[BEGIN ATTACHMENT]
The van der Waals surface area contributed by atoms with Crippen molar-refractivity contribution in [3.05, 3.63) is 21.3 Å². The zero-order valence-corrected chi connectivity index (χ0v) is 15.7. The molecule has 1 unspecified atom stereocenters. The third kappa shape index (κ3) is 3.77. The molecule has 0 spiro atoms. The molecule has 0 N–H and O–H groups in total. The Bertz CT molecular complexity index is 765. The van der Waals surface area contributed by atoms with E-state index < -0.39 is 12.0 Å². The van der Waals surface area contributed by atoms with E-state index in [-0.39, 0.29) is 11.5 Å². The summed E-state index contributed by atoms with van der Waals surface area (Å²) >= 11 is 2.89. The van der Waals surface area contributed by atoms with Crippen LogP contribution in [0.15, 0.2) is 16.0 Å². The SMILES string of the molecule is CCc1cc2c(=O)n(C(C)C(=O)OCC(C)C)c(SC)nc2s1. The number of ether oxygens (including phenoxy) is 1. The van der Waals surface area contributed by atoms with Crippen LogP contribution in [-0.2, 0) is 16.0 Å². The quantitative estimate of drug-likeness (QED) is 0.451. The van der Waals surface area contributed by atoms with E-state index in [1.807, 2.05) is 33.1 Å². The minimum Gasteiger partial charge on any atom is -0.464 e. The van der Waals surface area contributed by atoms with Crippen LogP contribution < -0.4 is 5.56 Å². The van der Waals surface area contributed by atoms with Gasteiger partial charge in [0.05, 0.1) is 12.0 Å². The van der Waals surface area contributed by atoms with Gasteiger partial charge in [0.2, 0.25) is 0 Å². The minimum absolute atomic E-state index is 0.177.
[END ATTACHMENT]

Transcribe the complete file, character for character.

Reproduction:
The van der Waals surface area contributed by atoms with Crippen molar-refractivity contribution in [3.05, 3.63) is 21.3 Å². The zero-order valence-corrected chi connectivity index (χ0v) is 15.7. The molecule has 1 unspecified atom stereocenters. The third kappa shape index (κ3) is 3.77. The molecule has 0 spiro atoms. The molecule has 0 N–H and O–H groups in total. The Bertz CT molecular complexity index is 765. The van der Waals surface area contributed by atoms with E-state index < -0.39 is 12.0 Å². The van der Waals surface area contributed by atoms with E-state index in [-0.39, 0.29) is 11.5 Å². The summed E-state index contributed by atoms with van der Waals surface area (Å²) >= 11 is 2.89. The van der Waals surface area contributed by atoms with Crippen LogP contribution in [0.15, 0.2) is 16.0 Å². The SMILES string of the molecule is CCc1cc2c(=O)n(C(C)C(=O)OCC(C)C)c(SC)nc2s1. The number of ether oxygens (including phenoxy) is 1. The van der Waals surface area contributed by atoms with Crippen LogP contribution in [-0.2, 0) is 16.0 Å². The quantitative estimate of drug-likeness (QED) is 0.451. The van der Waals surface area contributed by atoms with E-state index in [1.807, 2.05) is 33.1 Å². The minimum Gasteiger partial charge on any atom is -0.464 e. The van der Waals surface area contributed by atoms with Crippen LogP contribution < -0.4 is 5.56 Å². The van der Waals surface area contributed by atoms with Gasteiger partial charge in [0.05, 0.1) is 12.0 Å². The van der Waals surface area contributed by atoms with Gasteiger partial charge in [0.2, 0.25) is 0 Å². The minimum absolute atomic E-state index is 0.177.